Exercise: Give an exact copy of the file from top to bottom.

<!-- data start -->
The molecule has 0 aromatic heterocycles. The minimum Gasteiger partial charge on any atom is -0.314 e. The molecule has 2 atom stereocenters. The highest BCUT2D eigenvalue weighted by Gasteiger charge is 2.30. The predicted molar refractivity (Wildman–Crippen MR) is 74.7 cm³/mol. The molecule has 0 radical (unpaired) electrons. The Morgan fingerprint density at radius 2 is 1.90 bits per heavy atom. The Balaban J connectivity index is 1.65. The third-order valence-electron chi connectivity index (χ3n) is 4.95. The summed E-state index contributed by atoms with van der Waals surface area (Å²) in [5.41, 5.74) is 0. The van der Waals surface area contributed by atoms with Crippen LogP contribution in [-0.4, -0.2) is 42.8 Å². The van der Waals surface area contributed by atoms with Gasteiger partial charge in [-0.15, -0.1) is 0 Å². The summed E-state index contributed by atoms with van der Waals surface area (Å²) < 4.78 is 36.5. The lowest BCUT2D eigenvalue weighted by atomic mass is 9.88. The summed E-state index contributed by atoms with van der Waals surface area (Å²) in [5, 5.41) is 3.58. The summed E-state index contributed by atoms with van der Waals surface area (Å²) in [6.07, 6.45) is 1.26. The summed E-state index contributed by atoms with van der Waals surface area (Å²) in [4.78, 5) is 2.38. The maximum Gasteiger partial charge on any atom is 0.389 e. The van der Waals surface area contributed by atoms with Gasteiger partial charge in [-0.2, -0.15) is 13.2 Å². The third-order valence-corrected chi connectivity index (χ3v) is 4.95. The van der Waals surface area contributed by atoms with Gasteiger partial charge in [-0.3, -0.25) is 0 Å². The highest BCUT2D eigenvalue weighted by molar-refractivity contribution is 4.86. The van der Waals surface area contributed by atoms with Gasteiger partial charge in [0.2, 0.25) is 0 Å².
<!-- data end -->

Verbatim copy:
The molecule has 0 aromatic heterocycles. The minimum Gasteiger partial charge on any atom is -0.314 e. The molecule has 2 atom stereocenters. The highest BCUT2D eigenvalue weighted by Gasteiger charge is 2.30. The predicted molar refractivity (Wildman–Crippen MR) is 74.7 cm³/mol. The molecule has 0 radical (unpaired) electrons. The Morgan fingerprint density at radius 2 is 1.90 bits per heavy atom. The Balaban J connectivity index is 1.65. The third-order valence-electron chi connectivity index (χ3n) is 4.95. The summed E-state index contributed by atoms with van der Waals surface area (Å²) in [5.41, 5.74) is 0. The van der Waals surface area contributed by atoms with Crippen LogP contribution in [-0.4, -0.2) is 42.8 Å². The van der Waals surface area contributed by atoms with Gasteiger partial charge in [-0.15, -0.1) is 0 Å². The summed E-state index contributed by atoms with van der Waals surface area (Å²) < 4.78 is 36.5. The lowest BCUT2D eigenvalue weighted by atomic mass is 9.88. The summed E-state index contributed by atoms with van der Waals surface area (Å²) in [5, 5.41) is 3.58. The summed E-state index contributed by atoms with van der Waals surface area (Å²) in [6.07, 6.45) is 1.26. The summed E-state index contributed by atoms with van der Waals surface area (Å²) in [4.78, 5) is 2.38. The maximum Gasteiger partial charge on any atom is 0.389 e. The van der Waals surface area contributed by atoms with Gasteiger partial charge in [-0.2, -0.15) is 13.2 Å². The third-order valence-corrected chi connectivity index (χ3v) is 4.95. The van der Waals surface area contributed by atoms with Gasteiger partial charge in [-0.3, -0.25) is 0 Å². The highest BCUT2D eigenvalue weighted by molar-refractivity contribution is 4.86. The van der Waals surface area contributed by atoms with Gasteiger partial charge in [0.2, 0.25) is 0 Å².